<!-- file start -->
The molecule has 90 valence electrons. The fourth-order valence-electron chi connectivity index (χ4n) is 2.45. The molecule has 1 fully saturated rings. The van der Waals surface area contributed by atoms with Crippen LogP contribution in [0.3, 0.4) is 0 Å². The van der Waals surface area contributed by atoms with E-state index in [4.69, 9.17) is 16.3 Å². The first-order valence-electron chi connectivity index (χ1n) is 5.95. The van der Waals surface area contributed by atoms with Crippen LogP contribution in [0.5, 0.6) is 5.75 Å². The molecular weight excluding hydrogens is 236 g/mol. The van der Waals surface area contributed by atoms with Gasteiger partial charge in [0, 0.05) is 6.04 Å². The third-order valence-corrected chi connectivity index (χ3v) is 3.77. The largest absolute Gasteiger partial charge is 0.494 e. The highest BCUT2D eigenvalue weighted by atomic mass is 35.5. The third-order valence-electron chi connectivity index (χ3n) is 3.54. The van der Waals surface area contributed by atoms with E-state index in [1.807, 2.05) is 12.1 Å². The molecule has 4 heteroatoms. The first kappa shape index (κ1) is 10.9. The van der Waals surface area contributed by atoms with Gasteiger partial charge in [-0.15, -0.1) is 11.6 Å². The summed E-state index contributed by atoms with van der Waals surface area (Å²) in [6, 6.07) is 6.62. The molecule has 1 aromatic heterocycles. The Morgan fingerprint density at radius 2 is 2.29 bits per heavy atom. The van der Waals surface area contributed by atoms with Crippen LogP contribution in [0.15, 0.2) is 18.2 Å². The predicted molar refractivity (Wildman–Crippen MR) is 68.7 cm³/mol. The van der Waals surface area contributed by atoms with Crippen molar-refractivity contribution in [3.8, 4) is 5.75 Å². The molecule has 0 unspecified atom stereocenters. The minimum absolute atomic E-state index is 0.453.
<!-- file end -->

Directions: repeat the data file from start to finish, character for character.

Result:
The molecule has 90 valence electrons. The fourth-order valence-electron chi connectivity index (χ4n) is 2.45. The molecule has 1 fully saturated rings. The van der Waals surface area contributed by atoms with Crippen LogP contribution in [0.3, 0.4) is 0 Å². The van der Waals surface area contributed by atoms with E-state index in [4.69, 9.17) is 16.3 Å². The first-order valence-electron chi connectivity index (χ1n) is 5.95. The van der Waals surface area contributed by atoms with Crippen LogP contribution in [0.5, 0.6) is 5.75 Å². The molecular weight excluding hydrogens is 236 g/mol. The van der Waals surface area contributed by atoms with Gasteiger partial charge in [0, 0.05) is 6.04 Å². The third-order valence-corrected chi connectivity index (χ3v) is 3.77. The largest absolute Gasteiger partial charge is 0.494 e. The highest BCUT2D eigenvalue weighted by atomic mass is 35.5. The third-order valence-electron chi connectivity index (χ3n) is 3.54. The van der Waals surface area contributed by atoms with E-state index in [1.807, 2.05) is 12.1 Å². The molecule has 4 heteroatoms. The first kappa shape index (κ1) is 10.9. The van der Waals surface area contributed by atoms with Gasteiger partial charge in [-0.15, -0.1) is 11.6 Å². The summed E-state index contributed by atoms with van der Waals surface area (Å²) in [6, 6.07) is 6.62. The molecule has 1 aromatic heterocycles. The Morgan fingerprint density at radius 2 is 2.29 bits per heavy atom. The van der Waals surface area contributed by atoms with Crippen LogP contribution in [0.15, 0.2) is 18.2 Å². The predicted molar refractivity (Wildman–Crippen MR) is 68.7 cm³/mol. The van der Waals surface area contributed by atoms with Crippen molar-refractivity contribution in [3.8, 4) is 5.75 Å². The molecule has 0 unspecified atom stereocenters. The minimum absolute atomic E-state index is 0.453.